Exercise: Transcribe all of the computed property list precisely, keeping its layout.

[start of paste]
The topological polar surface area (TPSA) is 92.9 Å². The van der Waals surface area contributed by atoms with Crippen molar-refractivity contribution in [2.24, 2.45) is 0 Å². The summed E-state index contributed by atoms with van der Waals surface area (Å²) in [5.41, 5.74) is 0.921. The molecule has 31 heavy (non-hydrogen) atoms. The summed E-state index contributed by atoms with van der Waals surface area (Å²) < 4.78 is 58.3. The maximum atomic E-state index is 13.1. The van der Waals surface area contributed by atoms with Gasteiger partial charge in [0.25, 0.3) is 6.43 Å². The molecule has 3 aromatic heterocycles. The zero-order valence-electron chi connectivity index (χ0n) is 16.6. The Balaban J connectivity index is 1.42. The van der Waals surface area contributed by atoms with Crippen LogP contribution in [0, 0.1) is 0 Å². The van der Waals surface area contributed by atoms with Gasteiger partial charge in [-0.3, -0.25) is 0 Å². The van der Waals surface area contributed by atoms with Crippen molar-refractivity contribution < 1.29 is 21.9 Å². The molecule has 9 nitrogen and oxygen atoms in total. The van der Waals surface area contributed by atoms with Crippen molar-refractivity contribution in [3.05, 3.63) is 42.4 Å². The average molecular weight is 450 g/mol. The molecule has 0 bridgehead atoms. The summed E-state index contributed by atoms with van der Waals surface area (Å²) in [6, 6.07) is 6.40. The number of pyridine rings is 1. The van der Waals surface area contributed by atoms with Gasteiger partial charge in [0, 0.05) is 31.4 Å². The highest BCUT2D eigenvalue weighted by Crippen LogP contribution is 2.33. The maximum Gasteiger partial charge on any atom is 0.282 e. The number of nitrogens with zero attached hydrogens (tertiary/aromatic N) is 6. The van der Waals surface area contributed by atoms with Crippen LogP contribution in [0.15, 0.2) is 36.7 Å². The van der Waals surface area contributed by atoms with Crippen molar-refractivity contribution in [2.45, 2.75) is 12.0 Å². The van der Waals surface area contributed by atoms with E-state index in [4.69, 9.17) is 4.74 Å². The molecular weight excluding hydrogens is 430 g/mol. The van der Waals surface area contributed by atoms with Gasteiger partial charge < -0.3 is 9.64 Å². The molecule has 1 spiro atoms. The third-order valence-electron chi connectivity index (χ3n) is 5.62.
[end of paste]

The topological polar surface area (TPSA) is 92.9 Å². The van der Waals surface area contributed by atoms with Crippen molar-refractivity contribution in [2.24, 2.45) is 0 Å². The summed E-state index contributed by atoms with van der Waals surface area (Å²) in [5.41, 5.74) is 0.921. The molecule has 31 heavy (non-hydrogen) atoms. The summed E-state index contributed by atoms with van der Waals surface area (Å²) < 4.78 is 58.3. The maximum atomic E-state index is 13.1. The van der Waals surface area contributed by atoms with Gasteiger partial charge in [0.25, 0.3) is 6.43 Å². The molecule has 3 aromatic heterocycles. The zero-order valence-electron chi connectivity index (χ0n) is 16.6. The Balaban J connectivity index is 1.42. The van der Waals surface area contributed by atoms with Crippen LogP contribution in [0, 0.1) is 0 Å². The van der Waals surface area contributed by atoms with Gasteiger partial charge in [-0.3, -0.25) is 0 Å². The van der Waals surface area contributed by atoms with Crippen molar-refractivity contribution < 1.29 is 21.9 Å². The molecule has 9 nitrogen and oxygen atoms in total. The van der Waals surface area contributed by atoms with Crippen molar-refractivity contribution in [3.05, 3.63) is 42.4 Å². The average molecular weight is 450 g/mol. The molecule has 0 bridgehead atoms. The summed E-state index contributed by atoms with van der Waals surface area (Å²) in [6, 6.07) is 6.40. The number of pyridine rings is 1. The van der Waals surface area contributed by atoms with Gasteiger partial charge in [0, 0.05) is 31.4 Å². The highest BCUT2D eigenvalue weighted by Crippen LogP contribution is 2.33. The maximum Gasteiger partial charge on any atom is 0.282 e. The number of nitrogens with zero attached hydrogens (tertiary/aromatic N) is 6. The van der Waals surface area contributed by atoms with Crippen LogP contribution in [0.15, 0.2) is 36.7 Å². The van der Waals surface area contributed by atoms with Crippen molar-refractivity contribution in [2.45, 2.75) is 12.0 Å². The van der Waals surface area contributed by atoms with E-state index in [4.69, 9.17) is 4.74 Å². The molecular weight excluding hydrogens is 430 g/mol. The van der Waals surface area contributed by atoms with Gasteiger partial charge < -0.3 is 9.64 Å². The molecule has 1 spiro atoms. The third-order valence-electron chi connectivity index (χ3n) is 5.62.